Every business needs to scale and stay as future-relevant as possible given the dynamic changes in technology and also technology-adoption patterns.
This is why cloud adoption has become a priority for most enterprise, mid-level and even small organisations. This fact reflects in the industry estimates too- the global public cloud services market is projected to grow from $175.8B in 2018 to $206.2B in 2019, a 17.33 percent growth (Source: Gartner).
Cloud computing presents organisations and individuals the ability to store, share and access data across locations and devices, enabling effective scalability in today’s global marketplace.
Cloud and the (immense growing potential) within the B2B Landscape
There are numerous reasons for companies to go the cloud way, but for B2B enterprises, it presents even more relevant benefits, considering their organisational models and needs:
- Agility and Scalability: The subscription-based nature of cloud environments is a boon for B2B companies to scale up or down and to stay agile and flexible and cater to quick changes within the workplace.
- Anytime, anywhere access to data: Today, much of B2B business happens globally. Storing and sharing data across the globe is a necessity for better decision making especially in today’s VUCA times.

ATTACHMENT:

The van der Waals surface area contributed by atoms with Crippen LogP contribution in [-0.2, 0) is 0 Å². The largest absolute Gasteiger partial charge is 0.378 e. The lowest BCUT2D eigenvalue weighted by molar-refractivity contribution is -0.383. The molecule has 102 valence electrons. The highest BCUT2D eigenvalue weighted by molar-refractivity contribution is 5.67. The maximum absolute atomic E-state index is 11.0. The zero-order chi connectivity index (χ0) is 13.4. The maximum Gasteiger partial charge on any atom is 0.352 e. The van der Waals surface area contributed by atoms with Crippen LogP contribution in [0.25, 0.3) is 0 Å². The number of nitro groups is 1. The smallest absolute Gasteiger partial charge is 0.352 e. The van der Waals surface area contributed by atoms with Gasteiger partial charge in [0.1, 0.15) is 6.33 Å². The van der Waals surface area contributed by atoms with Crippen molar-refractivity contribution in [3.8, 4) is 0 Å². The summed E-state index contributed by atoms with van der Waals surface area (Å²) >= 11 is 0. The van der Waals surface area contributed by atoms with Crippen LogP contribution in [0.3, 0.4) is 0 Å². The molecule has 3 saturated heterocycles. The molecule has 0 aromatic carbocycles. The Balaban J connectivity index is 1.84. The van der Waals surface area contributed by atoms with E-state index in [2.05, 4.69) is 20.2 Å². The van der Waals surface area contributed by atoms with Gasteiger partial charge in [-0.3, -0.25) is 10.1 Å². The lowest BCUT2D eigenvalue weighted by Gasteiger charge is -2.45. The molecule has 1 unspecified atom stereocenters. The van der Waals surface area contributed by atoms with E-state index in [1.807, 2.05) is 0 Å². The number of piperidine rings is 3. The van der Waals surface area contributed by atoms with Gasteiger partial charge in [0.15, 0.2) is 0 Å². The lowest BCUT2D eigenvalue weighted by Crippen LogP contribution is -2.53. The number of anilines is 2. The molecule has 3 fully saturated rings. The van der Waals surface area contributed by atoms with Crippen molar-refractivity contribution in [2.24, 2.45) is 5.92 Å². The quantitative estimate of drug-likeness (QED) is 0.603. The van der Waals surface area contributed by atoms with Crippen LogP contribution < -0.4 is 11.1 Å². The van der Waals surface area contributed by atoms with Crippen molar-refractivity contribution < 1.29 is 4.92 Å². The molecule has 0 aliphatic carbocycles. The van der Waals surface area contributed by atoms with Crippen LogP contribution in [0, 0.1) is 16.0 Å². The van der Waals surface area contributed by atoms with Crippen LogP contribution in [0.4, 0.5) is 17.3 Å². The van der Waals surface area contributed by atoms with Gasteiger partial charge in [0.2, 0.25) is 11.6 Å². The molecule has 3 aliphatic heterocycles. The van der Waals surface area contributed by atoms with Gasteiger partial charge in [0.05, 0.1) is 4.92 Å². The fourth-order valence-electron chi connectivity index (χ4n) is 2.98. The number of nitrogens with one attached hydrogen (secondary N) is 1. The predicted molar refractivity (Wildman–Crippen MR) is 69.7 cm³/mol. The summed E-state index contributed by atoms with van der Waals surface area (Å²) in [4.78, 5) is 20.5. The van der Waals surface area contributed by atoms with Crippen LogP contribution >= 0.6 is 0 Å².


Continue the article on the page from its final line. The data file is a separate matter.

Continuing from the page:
- Cost advantage: Turning to the cloud allows businesses to outsource their non-core IT agendas. This eliminates the need to invest in heavy IT infrastructure, security measures etc.-> definitely a cost advantage!
- Disaster Recovery: Professional cloud service providers offer reliable data-backup and disaster recovery services as well, making business continuity much easier for B2B enterprises. Definitely a game-saver.
- Communication and collaboration-friendly: An intangible benefit is that cloud helps promote cross-locational, cross-functional sharing of information and communication, thereby fostering a culture of team work and collaboration- a key success factor for B2B businesses.